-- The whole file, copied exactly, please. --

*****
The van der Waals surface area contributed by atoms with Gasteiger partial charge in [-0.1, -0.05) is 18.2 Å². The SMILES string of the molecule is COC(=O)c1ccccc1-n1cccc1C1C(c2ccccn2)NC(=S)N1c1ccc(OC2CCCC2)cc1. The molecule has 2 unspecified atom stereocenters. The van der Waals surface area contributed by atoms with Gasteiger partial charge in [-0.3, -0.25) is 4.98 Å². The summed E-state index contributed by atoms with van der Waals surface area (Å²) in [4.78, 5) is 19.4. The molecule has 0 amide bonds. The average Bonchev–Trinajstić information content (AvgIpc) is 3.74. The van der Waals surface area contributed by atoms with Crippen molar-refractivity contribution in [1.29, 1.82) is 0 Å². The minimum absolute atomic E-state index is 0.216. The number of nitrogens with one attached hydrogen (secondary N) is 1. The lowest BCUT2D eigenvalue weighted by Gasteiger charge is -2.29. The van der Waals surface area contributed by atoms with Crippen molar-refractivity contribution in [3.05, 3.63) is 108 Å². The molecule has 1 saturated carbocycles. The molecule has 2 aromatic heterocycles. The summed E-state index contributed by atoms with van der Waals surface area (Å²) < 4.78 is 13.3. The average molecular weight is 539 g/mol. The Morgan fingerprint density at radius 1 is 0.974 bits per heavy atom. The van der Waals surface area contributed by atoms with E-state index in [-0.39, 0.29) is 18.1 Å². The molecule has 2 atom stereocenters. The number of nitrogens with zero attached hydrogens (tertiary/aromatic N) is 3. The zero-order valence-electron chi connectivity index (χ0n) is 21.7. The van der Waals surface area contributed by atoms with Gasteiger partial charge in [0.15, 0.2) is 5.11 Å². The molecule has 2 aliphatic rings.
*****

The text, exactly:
The van der Waals surface area contributed by atoms with Gasteiger partial charge in [-0.1, -0.05) is 18.2 Å². The SMILES string of the molecule is COC(=O)c1ccccc1-n1cccc1C1C(c2ccccn2)NC(=S)N1c1ccc(OC2CCCC2)cc1. The molecule has 2 unspecified atom stereocenters. The van der Waals surface area contributed by atoms with Gasteiger partial charge in [-0.3, -0.25) is 4.98 Å². The summed E-state index contributed by atoms with van der Waals surface area (Å²) in [4.78, 5) is 19.4. The molecule has 0 amide bonds. The average Bonchev–Trinajstić information content (AvgIpc) is 3.74. The van der Waals surface area contributed by atoms with Crippen molar-refractivity contribution in [1.29, 1.82) is 0 Å². The minimum absolute atomic E-state index is 0.216. The number of nitrogens with one attached hydrogen (secondary N) is 1. The lowest BCUT2D eigenvalue weighted by Gasteiger charge is -2.29. The van der Waals surface area contributed by atoms with Crippen molar-refractivity contribution in [3.05, 3.63) is 108 Å². The molecule has 1 saturated carbocycles. The molecule has 2 aromatic heterocycles. The summed E-state index contributed by atoms with van der Waals surface area (Å²) < 4.78 is 13.3. The average molecular weight is 539 g/mol. The Morgan fingerprint density at radius 1 is 0.974 bits per heavy atom. The van der Waals surface area contributed by atoms with E-state index in [-0.39, 0.29) is 18.1 Å². The molecule has 2 atom stereocenters. The number of nitrogens with zero attached hydrogens (tertiary/aromatic N) is 3. The zero-order valence-electron chi connectivity index (χ0n) is 21.7. The van der Waals surface area contributed by atoms with Gasteiger partial charge in [0.15, 0.2) is 5.11 Å². The molecule has 2 aliphatic rings.